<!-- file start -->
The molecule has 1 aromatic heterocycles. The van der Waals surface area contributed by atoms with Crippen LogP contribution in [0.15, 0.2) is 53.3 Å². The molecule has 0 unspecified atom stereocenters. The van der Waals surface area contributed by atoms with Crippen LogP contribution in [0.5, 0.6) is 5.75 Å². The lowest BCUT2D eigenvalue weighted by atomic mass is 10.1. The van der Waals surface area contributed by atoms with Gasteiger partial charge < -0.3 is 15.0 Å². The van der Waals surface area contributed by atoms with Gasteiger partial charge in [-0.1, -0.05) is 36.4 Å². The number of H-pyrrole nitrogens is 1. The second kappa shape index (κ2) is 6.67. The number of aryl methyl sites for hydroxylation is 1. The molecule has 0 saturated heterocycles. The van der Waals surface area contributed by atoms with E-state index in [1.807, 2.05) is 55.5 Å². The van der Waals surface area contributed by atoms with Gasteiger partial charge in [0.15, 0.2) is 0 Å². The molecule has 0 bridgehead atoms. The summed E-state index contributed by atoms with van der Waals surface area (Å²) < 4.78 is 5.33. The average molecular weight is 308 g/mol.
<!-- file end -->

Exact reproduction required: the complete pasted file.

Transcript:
The molecule has 1 aromatic heterocycles. The van der Waals surface area contributed by atoms with Crippen LogP contribution in [0.15, 0.2) is 53.3 Å². The molecule has 0 unspecified atom stereocenters. The van der Waals surface area contributed by atoms with Crippen LogP contribution in [0.5, 0.6) is 5.75 Å². The lowest BCUT2D eigenvalue weighted by atomic mass is 10.1. The van der Waals surface area contributed by atoms with Gasteiger partial charge < -0.3 is 15.0 Å². The van der Waals surface area contributed by atoms with Gasteiger partial charge in [-0.1, -0.05) is 36.4 Å². The number of H-pyrrole nitrogens is 1. The second kappa shape index (κ2) is 6.67. The number of aryl methyl sites for hydroxylation is 1. The molecule has 0 saturated heterocycles. The van der Waals surface area contributed by atoms with E-state index in [1.807, 2.05) is 55.5 Å². The van der Waals surface area contributed by atoms with Gasteiger partial charge in [0.15, 0.2) is 0 Å². The molecule has 0 bridgehead atoms. The summed E-state index contributed by atoms with van der Waals surface area (Å²) < 4.78 is 5.33. The average molecular weight is 308 g/mol.